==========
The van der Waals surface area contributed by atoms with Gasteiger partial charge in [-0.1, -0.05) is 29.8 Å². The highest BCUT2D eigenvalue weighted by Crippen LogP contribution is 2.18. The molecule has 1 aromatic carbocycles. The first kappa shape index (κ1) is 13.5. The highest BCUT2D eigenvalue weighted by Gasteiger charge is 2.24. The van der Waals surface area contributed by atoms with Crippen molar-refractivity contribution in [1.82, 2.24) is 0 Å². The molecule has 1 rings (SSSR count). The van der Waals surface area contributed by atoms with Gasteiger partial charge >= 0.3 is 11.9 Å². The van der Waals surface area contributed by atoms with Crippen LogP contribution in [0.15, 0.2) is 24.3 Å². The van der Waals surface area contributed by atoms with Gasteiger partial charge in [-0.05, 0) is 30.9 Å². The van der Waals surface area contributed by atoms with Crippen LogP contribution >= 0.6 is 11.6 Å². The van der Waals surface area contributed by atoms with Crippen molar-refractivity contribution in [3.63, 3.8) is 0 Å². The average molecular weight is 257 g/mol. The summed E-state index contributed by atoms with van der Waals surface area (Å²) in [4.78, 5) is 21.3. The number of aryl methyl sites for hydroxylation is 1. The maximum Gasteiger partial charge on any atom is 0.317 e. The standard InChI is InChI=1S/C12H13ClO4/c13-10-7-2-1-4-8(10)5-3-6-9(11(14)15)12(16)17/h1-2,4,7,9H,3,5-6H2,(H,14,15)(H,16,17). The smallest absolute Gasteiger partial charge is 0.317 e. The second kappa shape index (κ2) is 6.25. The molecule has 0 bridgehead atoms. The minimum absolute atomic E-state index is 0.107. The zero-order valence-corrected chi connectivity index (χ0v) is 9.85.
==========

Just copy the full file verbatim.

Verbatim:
The van der Waals surface area contributed by atoms with Gasteiger partial charge in [-0.1, -0.05) is 29.8 Å². The highest BCUT2D eigenvalue weighted by Crippen LogP contribution is 2.18. The molecule has 1 aromatic carbocycles. The first kappa shape index (κ1) is 13.5. The highest BCUT2D eigenvalue weighted by Gasteiger charge is 2.24. The van der Waals surface area contributed by atoms with Crippen molar-refractivity contribution in [1.82, 2.24) is 0 Å². The molecule has 1 rings (SSSR count). The van der Waals surface area contributed by atoms with Gasteiger partial charge >= 0.3 is 11.9 Å². The van der Waals surface area contributed by atoms with Crippen LogP contribution in [0.15, 0.2) is 24.3 Å². The van der Waals surface area contributed by atoms with Gasteiger partial charge in [-0.05, 0) is 30.9 Å². The van der Waals surface area contributed by atoms with Crippen LogP contribution >= 0.6 is 11.6 Å². The van der Waals surface area contributed by atoms with Crippen molar-refractivity contribution in [3.63, 3.8) is 0 Å². The average molecular weight is 257 g/mol. The summed E-state index contributed by atoms with van der Waals surface area (Å²) in [4.78, 5) is 21.3. The number of aryl methyl sites for hydroxylation is 1. The maximum Gasteiger partial charge on any atom is 0.317 e. The standard InChI is InChI=1S/C12H13ClO4/c13-10-7-2-1-4-8(10)5-3-6-9(11(14)15)12(16)17/h1-2,4,7,9H,3,5-6H2,(H,14,15)(H,16,17). The smallest absolute Gasteiger partial charge is 0.317 e. The second kappa shape index (κ2) is 6.25. The molecule has 0 bridgehead atoms. The minimum absolute atomic E-state index is 0.107. The zero-order valence-corrected chi connectivity index (χ0v) is 9.85.